What a way to end the weekend at KFest! Above, a bad photo from the immense crowd attending the wrap up/ closing ceremony, which also featured the announcement of the Finalists, and ultimate winner of The Screaming Pope Prize, Galway based Tom Mc Clean.
I had a very engaging day before in Killorglin, investigating a myriad of artworks by near 100 artists. It was super to get a chance to talk to artists, many of them recent graduates about their work, techniques and practices – and I learned a lot myself too. The in depth conversations with Neil of the Festival Committee, and Seán Kissane of IMMA on the judging panel were also a highlight, and there were many contenders.
Kudos to the festival committee, and indeed the whole town for its openness, respect and indeed love for the event. Myself and all the guests were treated royally, and I am especially indebted to Neil Browne and Tricia O’Connor for their dedication to ensuring this, and for the incisive nature of our conversations.
KFest has many parallels with artist led initiatives around the country, not least with Askeaton Contemporary Art, and our own Contact Studios’ initiatives including Gallery Interlude – bringing art directly to the community in a relevant and inclusive manner. It’s all the more impressive given the limited budget – I sincerely hope funding is increased in coming years!
I’m super happy to see my old friend Dave O’Shea of The Chimera Gallery in Mullingar is hosting Tom’s work this weekend also, the only pity being I can’t attend. Best of luck to all!
It’s an honour for me to be asked to be a member of the panel for The Screaming Pope Prize, as part of KFest 2019, in Killorglin, Co. Kerry.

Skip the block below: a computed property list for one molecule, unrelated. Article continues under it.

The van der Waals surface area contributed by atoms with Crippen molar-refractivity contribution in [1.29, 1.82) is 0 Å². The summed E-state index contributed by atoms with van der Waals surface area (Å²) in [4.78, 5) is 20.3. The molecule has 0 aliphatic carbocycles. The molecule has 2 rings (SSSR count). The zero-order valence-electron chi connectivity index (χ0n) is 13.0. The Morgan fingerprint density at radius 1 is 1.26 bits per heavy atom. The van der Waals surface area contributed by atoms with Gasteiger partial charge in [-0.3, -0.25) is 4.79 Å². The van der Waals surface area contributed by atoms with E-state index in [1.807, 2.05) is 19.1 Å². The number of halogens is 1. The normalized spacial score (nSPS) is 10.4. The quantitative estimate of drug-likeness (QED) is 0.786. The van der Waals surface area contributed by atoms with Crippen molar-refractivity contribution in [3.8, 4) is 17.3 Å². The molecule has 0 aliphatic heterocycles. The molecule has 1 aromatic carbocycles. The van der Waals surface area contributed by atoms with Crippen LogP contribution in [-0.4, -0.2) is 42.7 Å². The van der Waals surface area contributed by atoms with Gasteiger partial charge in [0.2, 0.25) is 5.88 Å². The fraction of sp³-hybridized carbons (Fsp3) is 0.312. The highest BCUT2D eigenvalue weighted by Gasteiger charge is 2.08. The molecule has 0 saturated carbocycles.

It was my pleasure to speak on behalf of Askeaton Contemporary Arts at a VAI event in 2017 at the KFest, and I was impressed with the dedication and vision of Neil Browne, Tricia O’Connor and many others to invigorating a town through direct action.
The prize itself for the award is 1000€, and four finalists will also receive a cash prize – fantastic for any artist!
At the end of the day, we all need to show our work to as wide and diverse an audience as possible, and KFest delivers on all levels.
Should ye find yourselves hungry for culture this June Bank Holiday, I highly recommend a visit to this fabulous Kerry Jewel!
It was our great pleasure to host our friend and colleague Julie Brazil at ‘Interlude last April 5th. It was also a treat to provide a platform for her first solo in the Treaty City, and met with a great reception.
Like the above piece, the works were small in scale, collage, painting and drawing merging to create tension filled works of beauty.
Myself, Ciaran Nash and Isabella Walsh of the Gallery Interlude team wish her every success in the future, and look forward to seeing the next Julie Brazil opus in the near future!